The government is pulling out all the stops to postpone the local government (GL) elections indefinitely. It has even challenged a Supreme Court (SC) interim order and resorted to something unprecedented in this country. The parliament has decided to summon three SC judges for having issued the above-mentioned interim order that public officials, especially the Treasury Secretary, refrain from blocking the release of budgetary allocations for the Election Commission (EC).

President Ranil Wickremesinghe has, in his capacity as the Minister of Finance, directed all state employees to adopt zero-based budgeting and stop procuring or providing anything on credit. He has thus effectively prevented the EC from having ballot papers and other election-related material printed. The Government Printer has refused to produce them unless upfront payments are made. The Treasury has been instructed to release funds only for essential goods and services. The SC interim order would have compelled the Secretary to the Finance Ministry to release funds for the EC, but the government has contrived a method to prevent it from taking effect.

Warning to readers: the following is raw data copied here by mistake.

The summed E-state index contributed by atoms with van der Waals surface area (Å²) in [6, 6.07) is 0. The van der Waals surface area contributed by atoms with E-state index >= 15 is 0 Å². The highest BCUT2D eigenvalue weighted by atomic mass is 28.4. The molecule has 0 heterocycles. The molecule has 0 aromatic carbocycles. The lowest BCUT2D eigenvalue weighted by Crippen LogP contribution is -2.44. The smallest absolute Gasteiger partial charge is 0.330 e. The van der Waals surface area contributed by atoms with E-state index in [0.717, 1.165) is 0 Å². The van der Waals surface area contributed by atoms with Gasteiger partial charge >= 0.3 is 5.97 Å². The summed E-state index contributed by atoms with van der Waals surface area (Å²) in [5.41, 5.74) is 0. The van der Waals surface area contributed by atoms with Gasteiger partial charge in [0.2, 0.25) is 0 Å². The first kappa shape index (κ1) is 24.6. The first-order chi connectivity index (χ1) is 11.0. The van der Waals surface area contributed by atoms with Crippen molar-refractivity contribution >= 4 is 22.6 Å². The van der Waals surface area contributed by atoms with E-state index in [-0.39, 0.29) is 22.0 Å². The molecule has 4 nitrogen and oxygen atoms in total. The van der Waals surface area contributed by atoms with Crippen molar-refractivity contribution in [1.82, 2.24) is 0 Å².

The parliamentary Committee on Ethics and Privileges (COEP) is scheduled to question the SC judges concerned soon amidst protests from all those who cherish judicial independence. The Opposition has also taken exception to the government move.

The government has said in no uncertain terms that no action based on the SC interim order will be taken until the conclusion of the COEP inquiry, which is very likely to drag on for months on end. This shows the extent to which the government is ready to go in its efforts to avoid a crushing electoral setback, which will expose not only its unpopularity but also the fact that it is without any legitimacy.

Next election